toparkornottopark

edlyn asked:

What discoveries have surprised you the most?

toparkornottopark answered:

I had a meeting the other day with a parking sign manufacturer and they said that my signs are the most exhaustively researched parking signs. That was a big surprise to me. Apparently, although road sign typefaces are tested in terms of readability at certain speeds and distances, they are not tested for usability.

kenyatta
rookiemag:

womenrockscience:

tumblingtheology:

bookishboi:

lastrealindians:

Teen scientist harnesses sun power to help Navajo community
New Mexico teen Raquel Redshirt uses everyday materials and the sun to build solar ovens, fulfilling a Navajo community need and winning an award at the Intel ISEF competition.
Growing up on New Mexico’s Navajo Nation, Raquel Redshirt was well aware of the needs of her community. Many of her impoverished neighbors lacked basics such as electricity, as well as stoves and ovens to cook food.
Though resources in the high desert are limited, Raquel realized one was inexhaustible: the sun. “That’s where I got the idea of building a solar oven,” the teen says.
She researched solar ovens and found that most incorporate mirrors or other expensive materials. Raquel wanted to create a design that anyone could easily afford and replicate, using readily available materials.
READ MORE HERE: http://lrinspire.com/2014/06/19/teen-scientist-harnesses-sun-power-to-help-navajo-community/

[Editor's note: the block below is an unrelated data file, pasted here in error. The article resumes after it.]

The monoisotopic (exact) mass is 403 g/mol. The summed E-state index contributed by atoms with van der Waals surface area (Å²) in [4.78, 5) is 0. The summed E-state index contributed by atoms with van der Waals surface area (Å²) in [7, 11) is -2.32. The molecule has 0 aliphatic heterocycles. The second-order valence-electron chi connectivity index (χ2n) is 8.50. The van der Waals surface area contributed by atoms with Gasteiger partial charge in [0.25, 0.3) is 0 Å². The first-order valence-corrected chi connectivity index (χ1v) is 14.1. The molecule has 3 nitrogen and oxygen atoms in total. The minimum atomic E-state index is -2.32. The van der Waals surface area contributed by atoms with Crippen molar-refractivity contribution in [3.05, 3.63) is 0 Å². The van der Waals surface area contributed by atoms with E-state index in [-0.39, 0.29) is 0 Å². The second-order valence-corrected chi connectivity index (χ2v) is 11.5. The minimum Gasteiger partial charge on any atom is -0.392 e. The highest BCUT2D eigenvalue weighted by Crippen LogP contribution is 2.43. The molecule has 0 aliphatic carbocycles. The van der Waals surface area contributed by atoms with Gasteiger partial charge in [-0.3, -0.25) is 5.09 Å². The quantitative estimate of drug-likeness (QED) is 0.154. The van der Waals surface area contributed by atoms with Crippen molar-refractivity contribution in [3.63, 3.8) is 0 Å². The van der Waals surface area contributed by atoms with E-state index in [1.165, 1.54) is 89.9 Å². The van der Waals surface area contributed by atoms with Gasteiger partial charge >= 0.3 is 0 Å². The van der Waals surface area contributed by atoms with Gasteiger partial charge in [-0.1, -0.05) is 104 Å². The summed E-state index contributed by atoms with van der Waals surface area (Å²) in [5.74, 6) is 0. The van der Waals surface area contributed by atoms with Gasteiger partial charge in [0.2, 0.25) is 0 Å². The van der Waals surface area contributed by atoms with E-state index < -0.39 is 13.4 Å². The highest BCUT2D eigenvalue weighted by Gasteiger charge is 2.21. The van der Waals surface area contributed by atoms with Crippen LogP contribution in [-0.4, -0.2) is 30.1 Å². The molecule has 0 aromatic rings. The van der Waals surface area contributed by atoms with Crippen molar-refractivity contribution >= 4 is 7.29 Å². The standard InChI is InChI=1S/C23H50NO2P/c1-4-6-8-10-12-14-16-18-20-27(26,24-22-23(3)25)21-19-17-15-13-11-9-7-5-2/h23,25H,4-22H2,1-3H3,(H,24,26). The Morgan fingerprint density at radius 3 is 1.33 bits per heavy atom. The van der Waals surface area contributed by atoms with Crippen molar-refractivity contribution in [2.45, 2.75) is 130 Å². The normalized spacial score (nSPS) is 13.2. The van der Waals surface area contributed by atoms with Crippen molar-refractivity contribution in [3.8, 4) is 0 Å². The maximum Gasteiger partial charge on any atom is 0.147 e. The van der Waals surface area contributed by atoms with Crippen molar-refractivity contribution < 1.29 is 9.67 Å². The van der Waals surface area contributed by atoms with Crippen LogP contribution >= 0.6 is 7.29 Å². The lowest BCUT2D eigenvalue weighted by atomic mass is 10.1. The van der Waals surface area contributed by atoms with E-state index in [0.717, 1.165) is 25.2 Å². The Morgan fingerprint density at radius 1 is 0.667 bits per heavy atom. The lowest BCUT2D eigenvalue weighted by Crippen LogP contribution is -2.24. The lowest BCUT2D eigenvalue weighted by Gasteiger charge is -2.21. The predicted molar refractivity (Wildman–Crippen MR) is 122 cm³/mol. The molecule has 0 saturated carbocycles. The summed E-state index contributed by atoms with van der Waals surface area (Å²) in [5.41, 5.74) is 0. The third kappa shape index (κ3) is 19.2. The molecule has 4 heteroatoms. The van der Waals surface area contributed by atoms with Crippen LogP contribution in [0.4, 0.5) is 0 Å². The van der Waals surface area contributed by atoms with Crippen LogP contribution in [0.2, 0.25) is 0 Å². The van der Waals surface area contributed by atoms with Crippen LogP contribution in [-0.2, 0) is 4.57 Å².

Yes!!

GO NEW MEXICO! GO NAVAJO NATION! GO BRILLIANT TEENAGE GIRLS!

It has to be said, teenage girls are kind of killing it right now!

SICK
- Hazel

rookiemag:

womenrockscience:

tumblingtheology:

bookishboi:

lastrealindians:

Teen scientist harnesses sun power to help Navajo community

New Mexico teen Raquel Redshirt uses everyday materials and the sun to build solar ovens, fulfilling a Navajo community need and winning an award at the Intel ISEF competition.

Growing up on New Mexico’s Navajo Nation, Raquel Redshirt was well aware of the needs of her community. Many of her impoverished neighbors lacked basics such as electricity, as well as stoves and ovens to cook food.

Though resources in the high desert are limited, Raquel realized one was inexhaustible: the sun. “That’s where I got the idea of building a solar oven,” the teen says.

She researched solar ovens and found that most incorporate mirrors or other expensive materials. Raquel wanted to create a design that anyone could easily afford and replicate, using readily available materials.

READ MORE HERE: http://lrinspire.com/2014/06/19/teen-scientist-harnesses-sun-power-to-help-navajo-community/

Yes!!

GO NEW MEXICO! GO NAVAJO NATION! GO BRILLIANT TEENAGE GIRLS!

It has to be said, teenage girls are kind of killing it right now!

SICK

- Hazel

kenyatta

As we have become more comfortable discussing the politics of culture, our discussions of art have become a lot more like our discussions of politics.

We treat people whose interpretations differ from our own as if they are acting in bad faith. We focus on gaffes and supposed gaffes. And we demand that significant figures in cultural commentary have something to say about every big event so we can check their reactions against our sense of what they ought to feel to remain in good standing.

Brilliant piece about what we lose (and gain) by talking about pop culture in the same way that we talk about politics by Alyssa Rosenberg in the Washington Post. (everybodyatonce)